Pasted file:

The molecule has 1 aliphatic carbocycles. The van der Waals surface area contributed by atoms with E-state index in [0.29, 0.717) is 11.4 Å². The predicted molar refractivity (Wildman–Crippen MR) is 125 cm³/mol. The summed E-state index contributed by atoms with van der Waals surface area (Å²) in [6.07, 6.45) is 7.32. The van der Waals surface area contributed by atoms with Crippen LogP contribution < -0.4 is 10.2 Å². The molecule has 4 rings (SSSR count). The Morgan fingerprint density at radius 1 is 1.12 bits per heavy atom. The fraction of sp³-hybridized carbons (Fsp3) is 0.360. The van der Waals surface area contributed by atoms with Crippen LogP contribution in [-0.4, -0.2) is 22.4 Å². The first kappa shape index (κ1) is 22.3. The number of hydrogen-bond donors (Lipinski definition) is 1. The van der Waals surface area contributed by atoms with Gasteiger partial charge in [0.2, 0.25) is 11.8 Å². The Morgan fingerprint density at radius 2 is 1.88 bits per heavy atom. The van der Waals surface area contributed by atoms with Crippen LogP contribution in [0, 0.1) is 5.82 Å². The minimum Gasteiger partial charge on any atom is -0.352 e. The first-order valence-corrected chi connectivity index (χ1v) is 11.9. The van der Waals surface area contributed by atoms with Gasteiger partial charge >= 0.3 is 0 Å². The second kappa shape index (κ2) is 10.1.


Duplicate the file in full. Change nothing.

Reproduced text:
The molecule has 1 aliphatic carbocycles. The van der Waals surface area contributed by atoms with E-state index in [0.29, 0.717) is 11.4 Å². The predicted molar refractivity (Wildman–Crippen MR) is 125 cm³/mol. The summed E-state index contributed by atoms with van der Waals surface area (Å²) in [6.07, 6.45) is 7.32. The van der Waals surface area contributed by atoms with Crippen LogP contribution < -0.4 is 10.2 Å². The molecule has 4 rings (SSSR count). The Morgan fingerprint density at radius 1 is 1.12 bits per heavy atom. The fraction of sp³-hybridized carbons (Fsp3) is 0.360. The van der Waals surface area contributed by atoms with Crippen LogP contribution in [-0.4, -0.2) is 22.4 Å². The first kappa shape index (κ1) is 22.3. The number of hydrogen-bond donors (Lipinski definition) is 1. The van der Waals surface area contributed by atoms with Gasteiger partial charge in [0.2, 0.25) is 11.8 Å². The Morgan fingerprint density at radius 2 is 1.88 bits per heavy atom. The van der Waals surface area contributed by atoms with Crippen LogP contribution in [0, 0.1) is 5.82 Å². The minimum Gasteiger partial charge on any atom is -0.352 e. The first-order valence-corrected chi connectivity index (χ1v) is 11.9. The van der Waals surface area contributed by atoms with Gasteiger partial charge >= 0.3 is 0 Å². The second kappa shape index (κ2) is 10.1.